I was in the Lake District last week, where it seemed as though all four seasons were happening almost at the same time. We arrived in bright sunshine; people were eating ice creams in Glenridding. The oak leaves were coming out with their new, reddish tinge, making the wooded, lower slopes of the fells look almost autumnal. Snow fell on Helvellyn at the same moment that a cuckoo was calling on the shores of Ullswater, only a few miles away. And, like everywhere else in the country, for several days it rained. Solidly. All day.
On one of the better days we climbed Catbells, where we were buzzed by a huge transport plane on the way up and came across a magnificent slow worm basking on the path on the way down:
At nearly half a metre long he was unusually big. Seemingly torpid, when I picked him up to move him out of the way of walkers' feet he whipped his coils around my hand forcefully enough that I dropped him in surprise. His tongue was black, with a flat end that looked forked, though not as much as a snake's.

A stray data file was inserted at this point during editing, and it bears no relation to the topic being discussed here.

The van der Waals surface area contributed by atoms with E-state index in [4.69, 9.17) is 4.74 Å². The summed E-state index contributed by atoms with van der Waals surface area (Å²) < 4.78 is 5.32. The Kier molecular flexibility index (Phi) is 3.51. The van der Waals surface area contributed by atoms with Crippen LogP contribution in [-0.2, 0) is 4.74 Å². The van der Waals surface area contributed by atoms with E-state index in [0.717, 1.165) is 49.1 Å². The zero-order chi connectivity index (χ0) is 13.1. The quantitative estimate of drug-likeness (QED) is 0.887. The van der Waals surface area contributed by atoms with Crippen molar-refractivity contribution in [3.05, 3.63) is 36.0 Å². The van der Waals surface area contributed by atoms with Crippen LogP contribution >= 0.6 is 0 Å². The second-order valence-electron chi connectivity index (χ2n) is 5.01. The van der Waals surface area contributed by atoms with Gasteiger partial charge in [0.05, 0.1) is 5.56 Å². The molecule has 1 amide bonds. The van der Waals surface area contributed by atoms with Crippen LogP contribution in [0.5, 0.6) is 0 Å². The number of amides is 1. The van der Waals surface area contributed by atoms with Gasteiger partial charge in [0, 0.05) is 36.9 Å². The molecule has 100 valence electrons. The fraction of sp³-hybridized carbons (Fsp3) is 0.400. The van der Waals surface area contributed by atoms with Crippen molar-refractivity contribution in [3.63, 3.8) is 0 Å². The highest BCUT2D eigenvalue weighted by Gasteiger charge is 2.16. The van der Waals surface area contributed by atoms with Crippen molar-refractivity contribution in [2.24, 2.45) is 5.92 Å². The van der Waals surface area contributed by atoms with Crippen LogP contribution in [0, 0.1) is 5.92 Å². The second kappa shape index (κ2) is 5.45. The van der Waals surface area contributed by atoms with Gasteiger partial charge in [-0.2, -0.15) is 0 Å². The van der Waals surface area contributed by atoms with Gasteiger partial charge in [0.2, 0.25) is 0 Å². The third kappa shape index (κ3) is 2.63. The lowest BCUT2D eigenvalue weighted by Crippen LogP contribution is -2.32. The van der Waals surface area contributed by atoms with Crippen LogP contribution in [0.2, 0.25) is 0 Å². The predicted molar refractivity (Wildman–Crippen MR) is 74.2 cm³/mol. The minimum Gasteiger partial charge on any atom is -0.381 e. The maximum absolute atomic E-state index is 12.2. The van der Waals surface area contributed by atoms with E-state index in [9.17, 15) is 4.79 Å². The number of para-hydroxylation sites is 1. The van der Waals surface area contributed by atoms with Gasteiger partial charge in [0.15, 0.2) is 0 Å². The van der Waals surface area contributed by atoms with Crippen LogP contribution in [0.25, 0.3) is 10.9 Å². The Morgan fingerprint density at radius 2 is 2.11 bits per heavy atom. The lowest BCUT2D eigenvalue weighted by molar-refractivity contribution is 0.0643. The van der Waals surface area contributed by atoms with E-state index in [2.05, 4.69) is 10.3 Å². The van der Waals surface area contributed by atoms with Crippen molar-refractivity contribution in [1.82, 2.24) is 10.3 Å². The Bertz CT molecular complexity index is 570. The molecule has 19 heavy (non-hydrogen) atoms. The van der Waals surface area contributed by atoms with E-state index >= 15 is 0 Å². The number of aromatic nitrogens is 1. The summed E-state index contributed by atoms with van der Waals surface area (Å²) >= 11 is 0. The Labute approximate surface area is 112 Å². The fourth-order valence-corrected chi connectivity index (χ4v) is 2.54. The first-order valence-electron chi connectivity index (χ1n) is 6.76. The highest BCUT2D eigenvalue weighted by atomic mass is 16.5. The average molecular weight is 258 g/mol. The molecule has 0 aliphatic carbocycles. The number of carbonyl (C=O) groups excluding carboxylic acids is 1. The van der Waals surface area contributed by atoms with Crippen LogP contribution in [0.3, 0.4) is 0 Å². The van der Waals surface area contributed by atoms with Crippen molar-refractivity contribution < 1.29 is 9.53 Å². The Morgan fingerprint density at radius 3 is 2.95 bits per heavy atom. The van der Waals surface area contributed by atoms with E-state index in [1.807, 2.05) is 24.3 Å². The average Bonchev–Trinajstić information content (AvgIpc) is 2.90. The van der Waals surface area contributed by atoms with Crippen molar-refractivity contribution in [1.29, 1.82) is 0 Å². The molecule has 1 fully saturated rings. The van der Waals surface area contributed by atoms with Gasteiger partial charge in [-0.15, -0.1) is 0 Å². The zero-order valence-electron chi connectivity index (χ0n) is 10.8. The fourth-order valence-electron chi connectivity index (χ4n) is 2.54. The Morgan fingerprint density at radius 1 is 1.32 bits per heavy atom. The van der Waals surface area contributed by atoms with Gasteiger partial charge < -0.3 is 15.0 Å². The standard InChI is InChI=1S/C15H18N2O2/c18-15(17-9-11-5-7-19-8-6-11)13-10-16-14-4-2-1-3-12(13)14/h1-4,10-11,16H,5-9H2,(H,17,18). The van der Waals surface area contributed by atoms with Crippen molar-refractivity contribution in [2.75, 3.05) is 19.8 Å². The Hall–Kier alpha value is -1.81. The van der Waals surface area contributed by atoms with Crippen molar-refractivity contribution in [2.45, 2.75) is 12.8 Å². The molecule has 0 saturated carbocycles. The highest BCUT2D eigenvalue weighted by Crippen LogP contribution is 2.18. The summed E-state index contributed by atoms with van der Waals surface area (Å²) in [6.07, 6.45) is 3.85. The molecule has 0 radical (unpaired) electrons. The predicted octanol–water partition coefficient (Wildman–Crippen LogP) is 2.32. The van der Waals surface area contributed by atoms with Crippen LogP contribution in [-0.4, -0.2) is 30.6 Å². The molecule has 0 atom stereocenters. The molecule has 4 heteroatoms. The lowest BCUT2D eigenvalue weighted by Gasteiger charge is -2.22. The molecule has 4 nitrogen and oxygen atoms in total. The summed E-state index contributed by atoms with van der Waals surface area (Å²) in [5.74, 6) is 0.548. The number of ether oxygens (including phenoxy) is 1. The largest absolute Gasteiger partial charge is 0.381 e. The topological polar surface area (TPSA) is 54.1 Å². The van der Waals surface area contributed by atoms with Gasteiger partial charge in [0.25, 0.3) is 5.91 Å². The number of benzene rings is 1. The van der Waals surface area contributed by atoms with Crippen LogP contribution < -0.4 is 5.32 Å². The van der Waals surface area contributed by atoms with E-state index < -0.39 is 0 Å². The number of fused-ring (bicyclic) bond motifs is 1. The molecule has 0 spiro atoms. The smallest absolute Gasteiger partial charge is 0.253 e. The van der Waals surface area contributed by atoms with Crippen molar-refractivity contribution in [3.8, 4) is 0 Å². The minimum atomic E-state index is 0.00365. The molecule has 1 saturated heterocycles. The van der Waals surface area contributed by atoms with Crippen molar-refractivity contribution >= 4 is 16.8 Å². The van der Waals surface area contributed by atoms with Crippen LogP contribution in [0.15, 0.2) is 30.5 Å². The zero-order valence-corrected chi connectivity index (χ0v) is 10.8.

There weren't as many butterflies as you'd expect; we only saw an admiral, an orange-tip and some green-veined whites. But the wildflowers were magnificent: bluebells, wood anemones, celandines, oxalis, violets, wild strawberries, stitchwort, ransomes, speedwell, dandelions and a tiny blue alpine flower on Gowbarrow that I've yet to identify.
We saw no birds of prey at all, though speculative rooks attended the fields with lambs in, eating the forage swedes scattered around for the ewes if nothing else was available. Until the last day, the cuckoo was our great avian triumph: I hadn't heard one call in three years. But then, just as we were packing up the car: swifts.